As the good citizens of the internet become more and more woke as to how little of our activity online is truly private, Mozilla Firefox wants to step up as the browser for privacy-oriented people.
Mozilla announced in a blog post on Thursday that default “tracking protection” is rolling out in Firefox for iOS. That means browsing done on iPhone and iPad devices will be automatically blocked from pixel tracking — which allows advertisers, and, oh, Facebook, to collect data on which websites you visit and products you view.
The announcement comes just a day after Mark Zuckerberg faced five hours of questioning in the House of Representatives about user privacy and data monitoring. Zuckerberg had some of his squirmier moments when he came under fire for this practice of monitoring individual activity outside of Facebook in particular.
On Mozilla’s Firefox browser, tracking protection has been available for desktop browsing for a while. The tool allows Firefox users to toggle tracking protection on and off, and it also has a feature that displays whether any given website actually contains tracking elements. Take that, Zuck.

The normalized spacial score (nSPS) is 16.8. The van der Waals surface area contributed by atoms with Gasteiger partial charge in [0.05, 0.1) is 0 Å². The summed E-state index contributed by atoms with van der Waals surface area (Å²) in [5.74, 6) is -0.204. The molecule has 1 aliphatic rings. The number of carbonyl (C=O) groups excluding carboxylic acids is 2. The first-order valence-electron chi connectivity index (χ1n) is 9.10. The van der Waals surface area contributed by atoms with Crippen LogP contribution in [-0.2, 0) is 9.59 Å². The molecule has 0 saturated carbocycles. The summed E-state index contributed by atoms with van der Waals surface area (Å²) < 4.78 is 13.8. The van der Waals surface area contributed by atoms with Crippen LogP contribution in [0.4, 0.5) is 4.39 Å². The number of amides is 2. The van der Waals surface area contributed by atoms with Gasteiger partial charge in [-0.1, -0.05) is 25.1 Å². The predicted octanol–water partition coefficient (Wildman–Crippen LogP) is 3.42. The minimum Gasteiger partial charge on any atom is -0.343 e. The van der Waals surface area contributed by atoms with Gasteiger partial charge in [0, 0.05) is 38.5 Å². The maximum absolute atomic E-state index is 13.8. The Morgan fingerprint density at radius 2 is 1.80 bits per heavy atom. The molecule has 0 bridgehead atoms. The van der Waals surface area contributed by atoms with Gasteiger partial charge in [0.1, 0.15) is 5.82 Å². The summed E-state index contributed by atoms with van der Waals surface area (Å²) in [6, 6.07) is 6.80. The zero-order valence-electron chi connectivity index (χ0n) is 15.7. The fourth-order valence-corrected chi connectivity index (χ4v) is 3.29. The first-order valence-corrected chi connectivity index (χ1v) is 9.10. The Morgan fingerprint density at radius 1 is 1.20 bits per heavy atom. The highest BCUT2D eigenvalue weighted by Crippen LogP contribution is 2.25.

This is just the latest announcement from the non-profit that claims to champion privacy, and specifically guard against the long reach of Facebook. In March, Mozilla released a browser extension called the Facebook Container, which isolates user activity seen by Facebook to — gasp — JUST Facebook dot com. Mozilla also pulled its advertising from Facebook shortly after the Cambridge Analytica scandal broke, because Mozilla was not satisfied with Facebook’s default privacy settings for its users.
According to ZDNet, Firefox is the fourth most-used browser, behind Chrome, Safari, and (ugh) Internet Explorer. But with renewed concern over privacy and individual control over one’s data, maybe these standings are ready for a shake-up.